Berlin, 2011-10-26

Humbug! Here are the real reasons why Myspace failed

Have you asked users why they abandoned Myspace? Most of them would say because of its extremely annoying ads. There was a buzz going on that Myspace was ugly and full of advertisements, but you had to use it anyway. Even hackers were forced to turn off ad busting tools or otherwise the Myspace music player wouldn't play music. That was harsh style and it drove the early adopters away.

The other issue was the Myspace design. No, I'm not talking about the animated GIFs. The way Myspace by mistake became the best skinnable social network of all times was a big bonus and would have kept at least all visually oriented people on it, because, after all, there were plenty of good, seriously well-designed profiles on Myspace.

No, it was the incredibly ugly default design that hurt just those visually oriented people. The moment you clicked on any function which wasn't the profile display, grotty old-school HTML designs would appear. And by grotty I mean much worse than this website.

And then came spam. Myspace was never really good at fighting automations and several communication channels within Myspace became massively prone to social marketing, malware or plain spam. Also back then users still had to learn the lesson that it's a bad idea to input your social network password into some other website, just to get your profile skinned or find out who's been checking it out.

Facebook instead was boring in its pale whiteness, so I was most surprised that all the cool Berlin nightlife folks suddenly turned their backs on the extremely well established Myspace and started rebuilding their social graphs on Facebook. But it happened.

Myspace's calendar feature had been important, but Facebook's was better. Also, Facebook had this nifty timeline of commentable status updates that Myspace retrofitted faaar too late. That was a major killer feature at the time and still is.

Musicians and music lovers were probably Myspace's longest lasting customers. The builtin mp3 player was a powerful tool that never really took off in Facebook. It's all about Youtube clips in Facebook. But then Soundcloud came along and became the new safe haven for music industry and amateurs.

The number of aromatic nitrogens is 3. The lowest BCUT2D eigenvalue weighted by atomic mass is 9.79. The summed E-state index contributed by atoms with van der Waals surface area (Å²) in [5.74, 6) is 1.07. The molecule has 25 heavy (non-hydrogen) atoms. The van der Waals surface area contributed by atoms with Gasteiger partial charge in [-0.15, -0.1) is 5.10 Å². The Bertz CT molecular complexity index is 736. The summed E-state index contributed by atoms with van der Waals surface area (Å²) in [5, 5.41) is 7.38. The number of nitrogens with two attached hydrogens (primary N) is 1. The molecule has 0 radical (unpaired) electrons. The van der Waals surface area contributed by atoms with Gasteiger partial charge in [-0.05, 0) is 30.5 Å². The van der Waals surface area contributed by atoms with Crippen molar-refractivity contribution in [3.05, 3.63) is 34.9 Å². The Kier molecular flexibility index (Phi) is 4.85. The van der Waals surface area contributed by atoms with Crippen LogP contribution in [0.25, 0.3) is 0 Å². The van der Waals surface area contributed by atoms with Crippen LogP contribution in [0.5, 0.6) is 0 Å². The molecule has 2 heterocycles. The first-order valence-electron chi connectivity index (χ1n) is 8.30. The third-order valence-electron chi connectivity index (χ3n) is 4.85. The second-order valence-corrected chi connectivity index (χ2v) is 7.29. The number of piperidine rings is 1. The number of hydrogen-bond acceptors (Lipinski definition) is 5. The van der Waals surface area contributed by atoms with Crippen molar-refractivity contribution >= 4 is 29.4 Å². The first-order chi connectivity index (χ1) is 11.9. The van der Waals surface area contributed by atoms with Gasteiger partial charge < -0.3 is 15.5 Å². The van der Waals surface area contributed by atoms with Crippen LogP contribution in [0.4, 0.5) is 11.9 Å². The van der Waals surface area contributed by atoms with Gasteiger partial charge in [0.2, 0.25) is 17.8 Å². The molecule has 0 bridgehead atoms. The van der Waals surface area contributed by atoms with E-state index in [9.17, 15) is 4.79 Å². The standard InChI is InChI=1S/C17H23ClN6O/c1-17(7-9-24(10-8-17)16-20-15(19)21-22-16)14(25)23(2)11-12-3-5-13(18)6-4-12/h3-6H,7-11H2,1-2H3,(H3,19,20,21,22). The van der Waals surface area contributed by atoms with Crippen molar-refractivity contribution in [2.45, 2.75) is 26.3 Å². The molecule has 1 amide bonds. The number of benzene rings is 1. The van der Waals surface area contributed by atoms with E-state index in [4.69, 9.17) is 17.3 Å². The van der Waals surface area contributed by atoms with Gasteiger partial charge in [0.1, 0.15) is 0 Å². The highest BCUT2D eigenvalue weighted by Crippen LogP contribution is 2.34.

So let's look at Michael Jones' points. Starting a new brand would have helped? No way. Myspace's graphic relaunch arrived too late and it didn't pay respect to its biggest asset: the truly personalized profiles. Myspace should have kept that messy profile HTML and CSS code, simply because that was the API. That was the interface the community had adapted to use, no matter how ugly, in order to make their profile their digital home. The moment I saw the relaunch I knew I no longer had any business to do on Myspace.

Fixing Myspace's default layouts and reducing advertisement could have maintained at least a certain number of people. The sort of people who don't mind hopping between several platforms. And it should have happened immediately when Myspace realized it was losing users, not years later.

"Utility Outlasts Entertainment", of course, 99% of Myspace users never gave a penny for exclusive concerts. But Facebook surely didn't win for its real name policy. It's useful when looking for long lost lovers, but pseudonimity has its strengths, too, and there was no real hindrance getting your social graph together on Myspace.

Au contraire, there are several folks I lost touch with, because they still boycot Facebook. Myspace's top friends feature that nobody cares about on Facebook, although it kind of exists, was extremely powerful in finding your peeps and in showing them respect. It was a big deal being in that list!

I can't believe in all of the years nobody told you these things. Even now that Myspace is history, you still don't know what went wrong.


P.S. @ulihegge asks, "why did [the users] come in the first place?"

Myspace took off as the first really popular social network, the first one where the real life and party people outnumbered the geeks and business folks, so you had to be there to enjoy the features of a social network: the event calendar was powerful. Bulletins too. You could message a girl you met at a party because you would find her as her friend's best friend, without ever asking her phone number. That was seriously news back then. And the way the profile could be skinned felt revolutionary at first. It was a perfect fit for the electropunk movement of the time. No social site has ever looked as punk again. Overboarding with large images and video clips and action, it was the first web site to require high bandwidth Internet connection just to look up a user's profile. It was rock'n'roll.

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